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What is the Value of Diversity?
By Sara Laks

Although it is becoming more common to find mention of diversity in corporate literature, the answer to our leading question is, to say the least, elusive in corporate diversity disclosure statements.  Though the severe under-representation of women and minorities in corporate boardrooms probably speaks for itself, there is clearly a disconnect between the academic research and the perceived value of diversity at many corporations.

There is a growing body of academic research that supports the notion that diversity can have a significant and positive impact on the governance of a company.  This is particularly true for women in senior management positions and on corporate boards.  The research strongly suggests that diverse boards act with increased intensity in monitoring company affairs and provide more accurate value assessments.

In response to advocates who, for many years, have sought more board diversity among U.S. companies—especially gender diversity—the SEC (Securities and Exchange Commission) recently mandated greater corporate diversity disclosure.  However, in a post-proxy survey of corporate statements by the Corporate Library in preparation for their recent report, Beyond the Boilerplate: The Performance Impacts of Board Diversity, it became apparent that company disclosure remains lacking in this area.  The Corporate Library found that what qualifies as diversity was often vague, and that explanation of why diversity matters was somewhat “boilerplate.”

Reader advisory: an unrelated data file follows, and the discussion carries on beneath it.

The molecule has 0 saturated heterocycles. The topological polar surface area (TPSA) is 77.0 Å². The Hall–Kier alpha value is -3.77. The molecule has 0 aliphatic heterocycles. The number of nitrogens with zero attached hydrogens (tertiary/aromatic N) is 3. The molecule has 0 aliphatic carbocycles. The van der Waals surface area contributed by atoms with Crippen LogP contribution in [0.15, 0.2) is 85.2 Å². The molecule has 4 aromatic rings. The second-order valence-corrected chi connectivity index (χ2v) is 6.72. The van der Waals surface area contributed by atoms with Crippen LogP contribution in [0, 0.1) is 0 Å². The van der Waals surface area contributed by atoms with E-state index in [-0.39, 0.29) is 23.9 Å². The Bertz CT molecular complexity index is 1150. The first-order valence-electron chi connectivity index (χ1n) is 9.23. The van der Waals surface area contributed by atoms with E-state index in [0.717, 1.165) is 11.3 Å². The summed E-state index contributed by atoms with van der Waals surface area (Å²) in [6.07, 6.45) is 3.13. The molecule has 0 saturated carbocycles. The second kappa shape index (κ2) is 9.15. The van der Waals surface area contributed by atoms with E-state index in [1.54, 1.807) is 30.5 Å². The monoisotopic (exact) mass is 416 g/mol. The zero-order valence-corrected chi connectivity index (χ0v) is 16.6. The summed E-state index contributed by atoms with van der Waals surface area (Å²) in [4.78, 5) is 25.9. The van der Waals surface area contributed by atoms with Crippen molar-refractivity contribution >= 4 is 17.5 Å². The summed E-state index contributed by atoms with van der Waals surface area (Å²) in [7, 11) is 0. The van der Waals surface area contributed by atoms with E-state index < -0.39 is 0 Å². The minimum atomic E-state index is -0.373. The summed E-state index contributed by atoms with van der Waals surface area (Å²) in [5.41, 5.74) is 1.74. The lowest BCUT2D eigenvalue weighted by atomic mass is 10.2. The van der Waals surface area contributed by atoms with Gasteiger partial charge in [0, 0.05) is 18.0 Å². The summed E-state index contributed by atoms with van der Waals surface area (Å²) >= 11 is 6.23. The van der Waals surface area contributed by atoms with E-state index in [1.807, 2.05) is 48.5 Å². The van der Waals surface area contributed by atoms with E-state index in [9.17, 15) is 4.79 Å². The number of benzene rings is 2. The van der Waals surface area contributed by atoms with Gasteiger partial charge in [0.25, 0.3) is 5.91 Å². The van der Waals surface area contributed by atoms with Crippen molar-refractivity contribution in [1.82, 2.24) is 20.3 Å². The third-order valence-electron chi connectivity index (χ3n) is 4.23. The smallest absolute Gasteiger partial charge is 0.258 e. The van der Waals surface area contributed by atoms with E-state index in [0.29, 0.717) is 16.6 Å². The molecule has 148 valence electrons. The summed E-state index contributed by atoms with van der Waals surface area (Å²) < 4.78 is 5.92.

The SEC stopped short of defining diversity, leaving the door open for corporations to interpret the meaning to include anything from gender, race, ethnicity, and national origin, to professional background, qualifications, and experience.  The Corporate Library reports that the most cited reasons for the value of diversity in corporate statements are 1) the value of a variety of knowledge; 2) the value of a variety of opinions; or 3) no mention of value at all (most common).  Another 2009 study of corporate views on diversity produced similar results: there was no consistent understanding of diversity’s importance or why it mattered on boards or in business generally.

Socially conscious investors have long advocated that factors such as corporate governance and diversity are material considerations for investors because of the very value that corporations are having a difficult time articulating and that the academic research supports.

Investing in companies with management representing diverse backgrounds, not only allows investors to support values of equality and fairness, but provides an additional metric for identifying well-run and profitable companies.

Sara Laks

Posted: August 12, 2010